We want to share the process we use to keep our cash designated for budget items in the proper place. This system is best used when you are trying to get out of debt. If you are already out of debt, other bank accounts may be added for specific goals (e.g. saving up to remodel kitchen, saving for a down payment on a house or vehicle, etc.). After you receive one of American Wealth Project’s Budget Blueprints, we recommend you implement the 3 bank account system for your cash as detailed below. The first section will be a Bird’s Eye Overview with more details to follow in section two.
Your regular checking account where most deposits and payments occur. This should just be a free checking account. If you can get an interest-bearing account, that is a plus but it is not the focal point. You should also try to avoid minimum balance requirements or other unnecessary bank requirements that may end up charging you fees.
Your “recurring non-monthly checking account.” Again you just want a basic account that won’t charge you fees for ease of access or regular transactions.
Your last bank account should be your emergency fund account. This should be a high-yield savings account. Currently, savings accounts at Ally or other online bank accounts provide >1% interest and have no fees so there are some good options out there for your emergency fund.
Now, let’s look at how to we should use these accounts.
The regular checking account will be the account you use to pay your utilities, groceries and other normal recurring monthly expenses. When you use our budgeting system, you will know general categories of expenses to be paid from this account. The end of month balance will be relatively low since you are using your extra cash to pay down debt and move money to your other accounts to follow your plan.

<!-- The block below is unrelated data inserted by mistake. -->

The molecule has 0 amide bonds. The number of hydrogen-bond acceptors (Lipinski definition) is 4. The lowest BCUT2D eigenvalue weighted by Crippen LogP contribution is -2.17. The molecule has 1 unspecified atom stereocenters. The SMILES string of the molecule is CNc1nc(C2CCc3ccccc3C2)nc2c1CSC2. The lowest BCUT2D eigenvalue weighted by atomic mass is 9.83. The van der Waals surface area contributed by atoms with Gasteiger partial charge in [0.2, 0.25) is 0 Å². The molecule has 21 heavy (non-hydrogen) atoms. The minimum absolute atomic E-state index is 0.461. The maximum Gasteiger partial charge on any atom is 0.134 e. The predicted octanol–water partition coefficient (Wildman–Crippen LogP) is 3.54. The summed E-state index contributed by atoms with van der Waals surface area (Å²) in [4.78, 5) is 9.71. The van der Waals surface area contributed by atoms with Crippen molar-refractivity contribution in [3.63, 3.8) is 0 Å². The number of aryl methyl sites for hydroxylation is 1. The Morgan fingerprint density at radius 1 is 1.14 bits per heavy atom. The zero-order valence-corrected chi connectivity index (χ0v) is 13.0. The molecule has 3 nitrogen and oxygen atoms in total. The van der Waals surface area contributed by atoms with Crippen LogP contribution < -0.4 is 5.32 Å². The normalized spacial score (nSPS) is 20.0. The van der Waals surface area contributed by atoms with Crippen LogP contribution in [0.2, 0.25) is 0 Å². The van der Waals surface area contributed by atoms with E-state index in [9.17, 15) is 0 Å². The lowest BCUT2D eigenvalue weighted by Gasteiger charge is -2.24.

Recurring non-monthly checking
The recurring non-monthly checking account will be used to pay expenses like car insurance, municipal fees, etc. Again, our budgeting system will teach you over time to know what types of expenses to pay from this account. You should set up an auto draft, from your regular checking account, to transfer the amount specified in your budget to cover these expenses as they come due.
Example - let’s say you have only 2 non-monthly recurring expenses which include car insurance for $450 every 6 months and your yearly eye-doctor exam for $300 every 12 months. In this situation, we would want you to set up an auto draft from your checking account to your recurring non-monthly checking account for $100 ($450/6 months = $75 per month; $300/12 months = $25 per month). This account is used mostly for large expenses that could significantly bust your budget if you didn’t account for them over several months.
Reminder: When you start this system you have to adjust the amounts based on the number of months before these payments come due. When these expenses come due, you should have the money in your recurring-non monthly checking account to pay them and you can continue paying down your debt without interruption.
Emergency savings account
The emergency savings account is pretty straight-forward. You set aside an emergency fund of 3-6 months of expenses in a separate account, not to be touched unless a real emergency occurs. This is, in effect, your self-funded insurance policy in case of a lost job, emergency room visit, significant vehicle repairs or other type of emergency that you can not cash flow in your normal monthly budget.